Monday’s decision by the Court of Arbitration for Sport (CAS) to overturn Manchester City’s European ban marks a significant victory for the English club in their long conflict with UEFA.
MAY 2014: FIRST SANCTIONS
Charged for failing to maintain a balance between their revenue and expenditure, with a deficit that exceeded the 30-million-euro ($34 million at current exchange rates) maximum at the time, City accepted a conditional fine of 60 million euros in May 2014 to be deducted from European prize money, of which 40 million euros would be lifted if the club met other conditions over the following two seasons.
These included a smaller limit on losses, transfer restrictions and a reduced squad in Europe.
NOVEMBER 2018: REVELATIONS IN FOOTBALL LEAKS
A wide-ranging expose, dubbed ‘Football Leaks’, published by a consortium of European newspapers included the revelation that Manchester City had, among other strategies, used overpriced sponsorship and backdoor contracts to conceal subsidies from owner Sheikh Mansour, the deputy prime minister of the United Arab Emirates, to sidestep Financial Fair Play (FFP) limits.
The reports alleged that Sheikh Mansour had funnelled 127.5 million euros to the club through City’s sponsors, which include Etihad, the Emirati airline.
Some of the allegations had been laid out in a 2015 report by a consortium of US airlines complaining that they were facing unfair competition from state-subsidised Gulf airlines.
MARCH 7, 2019: NEW UEFA INVESTIGATION
UEFA opened an investigation into “potential violations of the rules of Financial Fair Play”. The possible punishments ranged from a reprimand to a ban from European competitions.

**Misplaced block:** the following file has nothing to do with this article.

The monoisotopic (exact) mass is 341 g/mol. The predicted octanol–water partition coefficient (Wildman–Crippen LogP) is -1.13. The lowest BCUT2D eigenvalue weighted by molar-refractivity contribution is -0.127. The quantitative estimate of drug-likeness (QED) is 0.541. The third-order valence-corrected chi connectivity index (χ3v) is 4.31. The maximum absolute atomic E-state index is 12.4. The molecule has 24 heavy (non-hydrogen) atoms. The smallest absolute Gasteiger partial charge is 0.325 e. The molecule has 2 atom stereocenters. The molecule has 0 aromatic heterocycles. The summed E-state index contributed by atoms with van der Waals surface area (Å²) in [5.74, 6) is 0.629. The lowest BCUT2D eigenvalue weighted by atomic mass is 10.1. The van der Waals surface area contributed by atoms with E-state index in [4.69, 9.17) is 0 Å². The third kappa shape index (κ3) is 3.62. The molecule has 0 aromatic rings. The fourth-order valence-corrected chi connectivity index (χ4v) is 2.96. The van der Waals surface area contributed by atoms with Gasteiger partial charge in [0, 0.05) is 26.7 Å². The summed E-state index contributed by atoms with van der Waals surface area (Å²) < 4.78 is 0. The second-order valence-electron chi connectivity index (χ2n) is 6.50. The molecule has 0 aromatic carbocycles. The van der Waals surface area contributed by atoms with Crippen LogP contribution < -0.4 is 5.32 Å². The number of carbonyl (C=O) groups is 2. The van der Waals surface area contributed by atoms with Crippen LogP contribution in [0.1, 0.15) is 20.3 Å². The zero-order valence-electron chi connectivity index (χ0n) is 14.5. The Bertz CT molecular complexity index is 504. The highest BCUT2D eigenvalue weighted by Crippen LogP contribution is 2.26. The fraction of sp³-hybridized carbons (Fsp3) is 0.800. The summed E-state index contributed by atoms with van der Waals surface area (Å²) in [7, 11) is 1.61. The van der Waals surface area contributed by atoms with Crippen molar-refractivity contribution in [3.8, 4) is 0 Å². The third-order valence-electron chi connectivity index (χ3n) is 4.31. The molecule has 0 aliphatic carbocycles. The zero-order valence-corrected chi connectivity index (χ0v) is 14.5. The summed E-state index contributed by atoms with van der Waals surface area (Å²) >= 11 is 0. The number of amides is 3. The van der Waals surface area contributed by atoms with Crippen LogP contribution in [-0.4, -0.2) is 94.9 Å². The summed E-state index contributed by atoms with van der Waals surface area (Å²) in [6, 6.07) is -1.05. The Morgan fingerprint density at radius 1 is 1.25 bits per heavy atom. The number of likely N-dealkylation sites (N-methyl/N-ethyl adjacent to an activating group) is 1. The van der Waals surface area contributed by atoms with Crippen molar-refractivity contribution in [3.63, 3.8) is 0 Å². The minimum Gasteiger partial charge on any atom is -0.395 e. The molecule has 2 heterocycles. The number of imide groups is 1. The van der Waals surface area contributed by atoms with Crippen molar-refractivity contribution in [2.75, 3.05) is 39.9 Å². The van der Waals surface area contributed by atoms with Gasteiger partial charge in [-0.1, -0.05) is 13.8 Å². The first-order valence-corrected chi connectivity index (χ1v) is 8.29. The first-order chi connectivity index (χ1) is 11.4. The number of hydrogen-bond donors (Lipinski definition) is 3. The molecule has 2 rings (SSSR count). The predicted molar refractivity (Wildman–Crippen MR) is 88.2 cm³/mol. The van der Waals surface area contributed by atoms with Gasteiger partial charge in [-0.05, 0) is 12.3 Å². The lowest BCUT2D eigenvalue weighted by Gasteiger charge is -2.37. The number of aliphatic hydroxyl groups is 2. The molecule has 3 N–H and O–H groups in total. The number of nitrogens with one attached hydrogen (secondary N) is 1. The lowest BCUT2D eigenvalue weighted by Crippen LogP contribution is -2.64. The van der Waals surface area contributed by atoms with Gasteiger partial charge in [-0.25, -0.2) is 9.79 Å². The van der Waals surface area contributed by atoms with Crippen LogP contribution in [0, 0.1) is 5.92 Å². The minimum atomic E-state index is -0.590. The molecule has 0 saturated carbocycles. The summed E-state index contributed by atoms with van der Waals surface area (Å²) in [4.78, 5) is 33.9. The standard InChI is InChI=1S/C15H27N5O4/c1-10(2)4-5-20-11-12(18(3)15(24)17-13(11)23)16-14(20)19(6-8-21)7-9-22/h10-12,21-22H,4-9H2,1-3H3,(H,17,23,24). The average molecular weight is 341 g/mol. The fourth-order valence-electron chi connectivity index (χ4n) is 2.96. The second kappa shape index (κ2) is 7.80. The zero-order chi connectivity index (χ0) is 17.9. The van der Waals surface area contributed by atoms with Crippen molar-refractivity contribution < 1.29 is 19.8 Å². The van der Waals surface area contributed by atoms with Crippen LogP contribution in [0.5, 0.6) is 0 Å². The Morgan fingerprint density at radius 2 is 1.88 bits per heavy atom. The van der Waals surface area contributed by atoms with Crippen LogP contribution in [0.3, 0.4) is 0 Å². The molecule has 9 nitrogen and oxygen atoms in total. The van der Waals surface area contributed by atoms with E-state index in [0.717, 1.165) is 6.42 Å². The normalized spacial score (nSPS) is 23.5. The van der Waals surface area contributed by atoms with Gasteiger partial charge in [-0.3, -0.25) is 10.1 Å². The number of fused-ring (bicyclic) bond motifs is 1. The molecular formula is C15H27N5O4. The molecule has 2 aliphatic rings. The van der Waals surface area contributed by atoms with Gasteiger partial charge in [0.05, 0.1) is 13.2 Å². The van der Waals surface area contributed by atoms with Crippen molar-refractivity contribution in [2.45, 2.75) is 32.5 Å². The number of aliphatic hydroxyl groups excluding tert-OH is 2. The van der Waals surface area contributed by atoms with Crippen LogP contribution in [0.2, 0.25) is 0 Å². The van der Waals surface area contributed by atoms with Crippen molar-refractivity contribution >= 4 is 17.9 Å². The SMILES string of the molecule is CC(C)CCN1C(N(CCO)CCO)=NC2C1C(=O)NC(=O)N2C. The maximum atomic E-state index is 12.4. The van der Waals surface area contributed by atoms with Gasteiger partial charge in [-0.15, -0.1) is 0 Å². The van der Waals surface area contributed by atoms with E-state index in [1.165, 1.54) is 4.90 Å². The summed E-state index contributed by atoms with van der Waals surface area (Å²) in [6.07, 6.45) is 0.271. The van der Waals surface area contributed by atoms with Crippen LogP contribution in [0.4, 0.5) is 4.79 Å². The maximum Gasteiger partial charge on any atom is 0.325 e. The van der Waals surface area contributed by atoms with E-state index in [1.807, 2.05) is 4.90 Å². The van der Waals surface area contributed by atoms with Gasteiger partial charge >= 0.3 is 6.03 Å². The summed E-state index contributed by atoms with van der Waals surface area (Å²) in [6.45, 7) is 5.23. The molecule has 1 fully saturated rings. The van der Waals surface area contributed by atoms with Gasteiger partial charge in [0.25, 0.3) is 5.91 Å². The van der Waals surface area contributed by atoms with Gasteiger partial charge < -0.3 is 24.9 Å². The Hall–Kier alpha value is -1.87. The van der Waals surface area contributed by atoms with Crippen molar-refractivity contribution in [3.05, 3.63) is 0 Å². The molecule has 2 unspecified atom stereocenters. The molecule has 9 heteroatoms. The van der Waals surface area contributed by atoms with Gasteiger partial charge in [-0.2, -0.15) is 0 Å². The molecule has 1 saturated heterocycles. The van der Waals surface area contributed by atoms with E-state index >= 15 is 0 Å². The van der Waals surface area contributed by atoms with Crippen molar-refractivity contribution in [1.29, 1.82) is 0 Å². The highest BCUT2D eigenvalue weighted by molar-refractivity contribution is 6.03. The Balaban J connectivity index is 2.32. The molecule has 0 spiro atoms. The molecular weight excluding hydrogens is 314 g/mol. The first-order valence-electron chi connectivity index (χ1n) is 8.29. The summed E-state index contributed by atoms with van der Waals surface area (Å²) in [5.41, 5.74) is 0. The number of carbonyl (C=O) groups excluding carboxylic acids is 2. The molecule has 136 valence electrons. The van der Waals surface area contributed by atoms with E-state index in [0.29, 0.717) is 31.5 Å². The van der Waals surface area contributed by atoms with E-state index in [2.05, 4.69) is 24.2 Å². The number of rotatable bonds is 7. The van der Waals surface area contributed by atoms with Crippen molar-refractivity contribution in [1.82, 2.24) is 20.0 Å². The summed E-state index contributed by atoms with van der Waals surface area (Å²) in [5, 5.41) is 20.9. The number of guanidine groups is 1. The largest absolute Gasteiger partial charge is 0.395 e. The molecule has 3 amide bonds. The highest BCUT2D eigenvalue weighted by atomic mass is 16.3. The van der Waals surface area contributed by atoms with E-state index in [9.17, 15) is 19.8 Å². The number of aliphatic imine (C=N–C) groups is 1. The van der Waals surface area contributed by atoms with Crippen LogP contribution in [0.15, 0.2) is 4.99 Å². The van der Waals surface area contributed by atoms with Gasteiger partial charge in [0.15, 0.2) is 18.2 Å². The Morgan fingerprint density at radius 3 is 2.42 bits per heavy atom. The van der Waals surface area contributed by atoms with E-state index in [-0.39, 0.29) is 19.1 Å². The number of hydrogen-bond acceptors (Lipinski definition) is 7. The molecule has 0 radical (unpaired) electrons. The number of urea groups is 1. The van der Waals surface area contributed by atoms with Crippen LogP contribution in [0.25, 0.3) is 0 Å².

FEBRUARY 14, 2020: CHAMPTIONS LEAGUE BAN
On Valentine’s Day, UEFA’s Adjudicatory Chamber banned City from European competitions for the next two seasons for “serious financial fair-play breaches” in its accounts for the period 2012-2016.
The English champions were also fined 30 million euros ($32.5 million).
They immediately launched an appeal to the Court of Arbitration for Sport.
JUNE 8-10, 2020: CAS HEARING
Lausanne-based CAS, the arbitrator in sports cases, hears the appeal through a videoconference. It announces that “at the end of the hearings, both parties expressed their satisfaction with the conduct of the procedure”.
JULY 13, 2020: CAS LIFTS CITY’S BAN
CAS set aside the ban, ruling that “most of the alleged breaches reported by the Adjudicatory Chamber… were either not established or time-barred”.
It said that many of the alleged offences could not be punished because of UEFA’s five-year statute of limitations.
CAS said that while City were guilty of obstructing the UEFA investigation, it was over-ruling the “more significant violation” of “dishonest concealment” of funding.
The only penalty was a fine of 10 million euros, to be paid to UEFA.